Tom Coult talks Codex and Composing



“The fantastical quality of sound is what gets me out of bed,” says Tom Coult, the composer of Codex (Homage to Serafini), a piece for large orchestra that is being performed by the Royal Philharmonic Orchestra, conducted by Cristian Măcelaru at Cadogan Hall on Thursday 20 June.

In the Italian artist and designer Luigi Serafini, he appears to have found a soul mate; one similarly inspired by the fantastical. His book, called Codex Seraphinianus, is an encyclopaedia of imaginary things, annotated in an imaginary script. Some items, such as the bicycle-powered helicopter, might work, although its purpose, to shoot rainbows out of the sky, might have to remain within its covers along with some of the book’s other creations, including the melting egg people who live in trees…“Serafini is right up my street,” says Coult, whose directness is a refreshing change in the rarified world of new music. “He invents and imagines beautiful and fantastic machines, animals, and fauna and flora simply because he finds them wondrous. “There’s an ecstatic functionless to them that attracts me. It’s having fun with creating something out of nothing.”

For his part, Coult has created Codex (Homage to Serafini), a 12-minute piece inspired by Serafini’s imaginings. Composed for slightly less than 100 players including, in Coult’s words, ‘a shed-load of percussion’, the single-movement work promises to take the Cadogan audience on a fantastical journey whose contrasts never let up and which culminates in what the composer describes as a ‘roller coaster of sound’.

“It’s not a literal representation of Serafini’s book; more an alignment with who he is and what he does,” he explains. “I spend my life trying to write music as beautiful as I can; music full of wonder. In that simple ambition, I'm not that much different from Serafini.”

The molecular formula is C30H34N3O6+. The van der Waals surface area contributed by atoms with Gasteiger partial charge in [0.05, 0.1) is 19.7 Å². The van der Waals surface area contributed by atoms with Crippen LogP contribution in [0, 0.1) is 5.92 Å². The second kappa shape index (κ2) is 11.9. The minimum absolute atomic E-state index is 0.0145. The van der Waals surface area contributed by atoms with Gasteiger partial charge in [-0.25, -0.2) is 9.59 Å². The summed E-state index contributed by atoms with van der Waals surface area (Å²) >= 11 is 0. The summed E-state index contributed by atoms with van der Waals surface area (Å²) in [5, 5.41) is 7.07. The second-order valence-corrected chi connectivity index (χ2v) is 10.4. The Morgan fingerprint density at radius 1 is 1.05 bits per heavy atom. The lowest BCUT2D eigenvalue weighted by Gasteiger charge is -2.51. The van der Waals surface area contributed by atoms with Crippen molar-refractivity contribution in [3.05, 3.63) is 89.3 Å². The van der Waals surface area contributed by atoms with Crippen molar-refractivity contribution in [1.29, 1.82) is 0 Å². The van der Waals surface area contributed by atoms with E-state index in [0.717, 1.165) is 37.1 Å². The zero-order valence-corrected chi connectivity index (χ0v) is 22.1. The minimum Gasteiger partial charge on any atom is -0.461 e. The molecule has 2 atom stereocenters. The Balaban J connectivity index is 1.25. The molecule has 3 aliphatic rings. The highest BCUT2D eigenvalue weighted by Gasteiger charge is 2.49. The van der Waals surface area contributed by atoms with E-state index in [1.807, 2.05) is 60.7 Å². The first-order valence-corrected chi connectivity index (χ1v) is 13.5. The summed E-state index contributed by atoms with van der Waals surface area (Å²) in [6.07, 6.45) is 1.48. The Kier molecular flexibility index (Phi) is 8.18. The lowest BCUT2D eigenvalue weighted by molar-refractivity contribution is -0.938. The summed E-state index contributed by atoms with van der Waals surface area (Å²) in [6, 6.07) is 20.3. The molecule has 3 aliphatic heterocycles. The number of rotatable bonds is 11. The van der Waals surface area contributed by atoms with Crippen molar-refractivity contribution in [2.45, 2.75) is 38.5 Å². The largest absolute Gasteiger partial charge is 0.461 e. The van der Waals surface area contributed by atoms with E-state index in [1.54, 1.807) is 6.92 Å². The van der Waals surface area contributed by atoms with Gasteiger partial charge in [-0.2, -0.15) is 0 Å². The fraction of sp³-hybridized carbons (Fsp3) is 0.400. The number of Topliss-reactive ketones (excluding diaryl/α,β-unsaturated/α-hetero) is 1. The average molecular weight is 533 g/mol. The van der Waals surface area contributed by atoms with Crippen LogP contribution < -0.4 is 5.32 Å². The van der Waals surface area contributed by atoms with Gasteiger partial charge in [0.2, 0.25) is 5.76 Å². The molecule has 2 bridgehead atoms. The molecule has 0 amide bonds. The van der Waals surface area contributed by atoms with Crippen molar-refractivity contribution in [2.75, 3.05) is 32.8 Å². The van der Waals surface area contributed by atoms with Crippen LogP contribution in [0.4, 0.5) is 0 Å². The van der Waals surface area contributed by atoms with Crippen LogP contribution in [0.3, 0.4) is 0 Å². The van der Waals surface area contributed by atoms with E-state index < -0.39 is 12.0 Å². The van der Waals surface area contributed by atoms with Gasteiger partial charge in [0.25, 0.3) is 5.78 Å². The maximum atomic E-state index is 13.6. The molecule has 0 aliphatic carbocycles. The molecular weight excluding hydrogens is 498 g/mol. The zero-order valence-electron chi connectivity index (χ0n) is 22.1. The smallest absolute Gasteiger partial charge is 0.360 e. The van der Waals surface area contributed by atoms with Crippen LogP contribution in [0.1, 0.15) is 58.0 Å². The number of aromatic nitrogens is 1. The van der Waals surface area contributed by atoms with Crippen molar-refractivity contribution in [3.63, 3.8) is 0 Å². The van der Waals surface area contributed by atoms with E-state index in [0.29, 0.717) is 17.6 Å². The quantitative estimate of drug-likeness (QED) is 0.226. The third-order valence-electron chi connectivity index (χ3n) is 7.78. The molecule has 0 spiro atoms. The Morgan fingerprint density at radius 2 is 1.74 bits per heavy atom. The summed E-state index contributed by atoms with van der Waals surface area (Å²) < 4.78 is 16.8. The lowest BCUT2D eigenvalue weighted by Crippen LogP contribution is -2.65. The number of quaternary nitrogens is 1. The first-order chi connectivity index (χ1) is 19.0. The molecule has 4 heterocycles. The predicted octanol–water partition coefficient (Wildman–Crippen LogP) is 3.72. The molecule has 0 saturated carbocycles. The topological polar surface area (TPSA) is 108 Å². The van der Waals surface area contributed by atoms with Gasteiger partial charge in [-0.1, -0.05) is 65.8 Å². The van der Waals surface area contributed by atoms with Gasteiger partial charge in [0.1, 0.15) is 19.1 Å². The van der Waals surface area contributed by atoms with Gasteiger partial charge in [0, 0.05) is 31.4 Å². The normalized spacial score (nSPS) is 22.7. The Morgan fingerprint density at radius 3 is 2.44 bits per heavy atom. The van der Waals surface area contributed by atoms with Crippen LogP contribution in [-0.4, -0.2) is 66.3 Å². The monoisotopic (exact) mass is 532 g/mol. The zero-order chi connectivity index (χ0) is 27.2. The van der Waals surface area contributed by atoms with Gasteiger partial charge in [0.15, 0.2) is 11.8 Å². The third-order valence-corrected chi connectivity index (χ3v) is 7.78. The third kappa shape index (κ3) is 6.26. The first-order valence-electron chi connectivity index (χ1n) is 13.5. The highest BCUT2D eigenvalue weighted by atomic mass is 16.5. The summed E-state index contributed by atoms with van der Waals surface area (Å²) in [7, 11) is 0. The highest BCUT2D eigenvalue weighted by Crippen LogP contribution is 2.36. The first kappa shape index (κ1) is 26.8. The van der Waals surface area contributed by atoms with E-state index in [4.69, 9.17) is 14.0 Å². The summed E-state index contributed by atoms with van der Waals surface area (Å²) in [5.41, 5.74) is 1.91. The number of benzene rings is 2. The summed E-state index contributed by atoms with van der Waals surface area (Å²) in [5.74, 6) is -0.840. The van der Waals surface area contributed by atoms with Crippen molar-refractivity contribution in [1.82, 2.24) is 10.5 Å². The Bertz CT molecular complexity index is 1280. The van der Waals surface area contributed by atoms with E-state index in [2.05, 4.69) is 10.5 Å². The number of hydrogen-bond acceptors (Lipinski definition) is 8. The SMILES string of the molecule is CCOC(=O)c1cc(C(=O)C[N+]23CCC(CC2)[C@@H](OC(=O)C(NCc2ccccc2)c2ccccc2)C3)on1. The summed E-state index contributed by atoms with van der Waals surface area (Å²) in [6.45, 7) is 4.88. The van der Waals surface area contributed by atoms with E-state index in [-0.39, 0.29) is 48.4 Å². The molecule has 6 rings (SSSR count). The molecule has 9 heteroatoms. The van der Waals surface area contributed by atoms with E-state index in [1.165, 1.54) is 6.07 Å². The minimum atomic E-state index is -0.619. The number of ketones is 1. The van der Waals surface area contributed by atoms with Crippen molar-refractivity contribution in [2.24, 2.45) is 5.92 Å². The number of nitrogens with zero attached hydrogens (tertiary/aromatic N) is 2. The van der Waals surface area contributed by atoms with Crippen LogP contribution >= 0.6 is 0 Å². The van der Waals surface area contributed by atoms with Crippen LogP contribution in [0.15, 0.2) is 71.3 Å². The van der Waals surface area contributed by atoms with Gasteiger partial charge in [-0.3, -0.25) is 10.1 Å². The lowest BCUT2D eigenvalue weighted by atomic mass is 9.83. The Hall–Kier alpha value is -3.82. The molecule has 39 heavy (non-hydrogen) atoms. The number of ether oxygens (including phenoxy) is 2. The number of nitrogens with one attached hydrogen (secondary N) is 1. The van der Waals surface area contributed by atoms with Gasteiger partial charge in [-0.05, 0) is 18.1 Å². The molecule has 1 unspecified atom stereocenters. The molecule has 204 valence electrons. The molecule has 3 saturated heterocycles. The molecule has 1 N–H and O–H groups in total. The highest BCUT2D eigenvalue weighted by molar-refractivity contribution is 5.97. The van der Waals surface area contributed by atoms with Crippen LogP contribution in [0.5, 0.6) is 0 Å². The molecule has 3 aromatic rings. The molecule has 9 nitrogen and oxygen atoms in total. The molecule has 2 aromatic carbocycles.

Coult, who lives in South London, wrote Codex in 2013 when he was just 24. It was commissioned by Sound and Music, a charity that encourages and supports new music, as part of his residency at the time with the BBC Symphony Orchestra.

“It was my big break and led to so many good things,” he says. “I’ll always be grateful to Sound and Music for giving me the chance.”

He was born in London, the son of parents who work in the theatre. Neither was especially musical but the young Tom learned the piano and violin, and as a teenager played in rock bands, and listened to jazz and blues.

By happy coincidence, since the Firebird Suite is also being performed in the RPO concert, Coult says his ‘gateway composer’ was Stravinsky. Inspired by his music, Coult studied composition at the University of Manchester and, following his graduation, at King’s College London under the guidance of composer George Benjamin.

So how should the Cadogan audience approach the music of this wunderkind composer? “There’s an image of modern composers trying to repel audiences,” says Coult. “Fortunately, if they ever did, it’s simply not what I see now. It’s actually a very exciting time for composers. There are lots of people creating gorgeous music. In fact, it’s a renaissance for gorgeousness in music! Exciting, beautiful and strange, Codex is a modest contribution to that.”

Is he nervous about the work being performed?

“Were this its first performance, I would be but subsequent performances of one’s music are always much easier to bear. You know it works and that it can be done. “I’m hugely grateful to Resonate, a PRS Foundation initiative in partnership with the Association of British Orchestras, BBC Radio 3 and The Boltini Trust, for making this latest performance possible.”

Beyond the concert stage, it’s a busy time for Coult. He and his partner are refurbishing their new home in south London, and he’s just discovered the joys of the allotment garden. Meanwhile, he’s putting the finishing touches to an exciting new project: a 90-minute opera commissioned by the Aldeburgh Festival, Music Theatre Wales and Theatre Magdeburg, being performed at Aldeburgh next year. “It’s called Violet and is about a small, insular settlement that is losing an hour each day until it disappears.”

As stories – and operas go – they don’t get much more fantastic than that but then one should expect nothing but the unexpected from the fantastic Mr Coult.

Enjoy Codex on 20 June at Cadogan Hall. Buy tickets.

Interview by John Evans, journalist and former editor of Classic FM magazine.

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